The engineers left behind - those not considered good enough for iPhone - have screwed up so many times it can't be counted. They're not even experienced computer users, much less top echelon programmers. And look at their security rap sheet. This in a company forced to use Unix to save their sorry butts - but a company who's done this resentfully, a company adamant about not appreciating Unix or - yes it's true - understanding Unix.

Why even bother with Unix if you're going to reduce it to Windows? Why look to Redmond instead of to Murray Hill and Berkeley?

Look at how they introduced the iPhone with universally exposed passwords and everything running as root. These were the best engineers Apple had to offer? Crashes all over the place on the first iterations? Don't worry about the hardware scandals - look at their abysmal security. And remember that these were Apple's 'best of the best'. And things were far worse back on the computer platform.

Opener was bad. Put the right type of file in an unprotected area of the file system and the box was toast on reboot.

Oompa Loompa was a huge embarrassment. Malware could easily spread from machine to machine.

The protocol hole was no fun - drive by attacks could force stealth downloads to run.

The system login items root exploit was out there for a long time as well.

And so forth.

These weren't weaknesses in Unix - these were idiotic and unnecessary weaknesses introduced by the silly ones in Cupertino who were convinced they had good ideas how to improve Unix - ideas they never bothered vetting.

What No POC?

The idea of creating a 'proof of concept' application for the dscl vulnerability was tossed around here at Rixstep. Surely it's been done many times before. But ultimately the decision was to not bother with it. Why? Because the people with the cerebral franchise to understand already get it and the rest are perspiring profusely to once again deny there's anything wrong. What a silly situation.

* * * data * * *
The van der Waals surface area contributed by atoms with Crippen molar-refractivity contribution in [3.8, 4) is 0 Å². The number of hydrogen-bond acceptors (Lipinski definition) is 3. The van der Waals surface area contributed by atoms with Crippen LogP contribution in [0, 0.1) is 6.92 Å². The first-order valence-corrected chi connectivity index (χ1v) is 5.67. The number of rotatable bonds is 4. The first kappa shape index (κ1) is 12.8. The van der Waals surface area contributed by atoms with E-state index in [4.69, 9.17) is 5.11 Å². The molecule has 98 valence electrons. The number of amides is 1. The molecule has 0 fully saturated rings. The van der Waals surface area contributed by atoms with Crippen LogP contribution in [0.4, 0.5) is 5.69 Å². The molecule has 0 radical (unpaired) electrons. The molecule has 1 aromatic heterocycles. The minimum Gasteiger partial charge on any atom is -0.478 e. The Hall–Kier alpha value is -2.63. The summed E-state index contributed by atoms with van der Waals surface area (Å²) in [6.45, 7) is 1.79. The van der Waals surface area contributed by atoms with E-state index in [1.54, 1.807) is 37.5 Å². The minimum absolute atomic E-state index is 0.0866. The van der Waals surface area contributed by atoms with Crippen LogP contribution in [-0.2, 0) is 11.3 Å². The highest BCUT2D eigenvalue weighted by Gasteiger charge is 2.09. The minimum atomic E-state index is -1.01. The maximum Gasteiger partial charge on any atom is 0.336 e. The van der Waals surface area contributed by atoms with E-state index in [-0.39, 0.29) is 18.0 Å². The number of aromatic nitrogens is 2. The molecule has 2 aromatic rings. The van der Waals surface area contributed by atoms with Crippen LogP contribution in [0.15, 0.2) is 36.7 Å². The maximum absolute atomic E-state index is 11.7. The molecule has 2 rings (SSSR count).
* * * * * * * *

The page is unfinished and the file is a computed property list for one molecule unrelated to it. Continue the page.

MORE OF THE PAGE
Check the comments at Michael Evsteen's blog post. There are some real gems there. There should be a global law that idiots can't comment on computer system security. They're the equivalent of the systematic gamblers - casinos love them. They're the ultimate fools. They think they know what they're doing. The casinos clean them out.

The black hats and the kiddie hats love Maccie eejits who also think they know something. And by being so stupid, they put themselves in danger more than the more cautious freethinkers. Until ultimately they start crying and whining like CoMpX.

Michael Evsteen does have a suggestion though. If you're foolish enough to run that excuse of a personal OS. Change the permissions on dscl to prevent some of the interlopers from getting at you.

$ sudo chmod 100 /usr/bin/dscl

This means dscl will only be executable by root. Root won't even be able to read it or write to it (but could of course change that). But cut Michael some slack for being a bit hyper - with another typical Apple security blooper hanging in mid air, there's more than enough justification for being just a bit jittery. Run that command and only root will be able to run dscl. And as the vulnerability is somewhere in the recesses behind the dscl interface...

No Other Mitigation

It's important to realise there is no other mitigation for the current impasse. OS X 10.7 Lion is toast - it needs a fix. Silly sites such as Cyberstreams like to play down the danger (and thereby win site uniques) but that's a dangerous game indeed. Pushing the same URL for a week to make people drink the Kool-Aid is reprehensible.

You simply are not safe running OS X 10.7 Lion as is - until Apple unequivocally fix the dscl remote root vulnerability issue.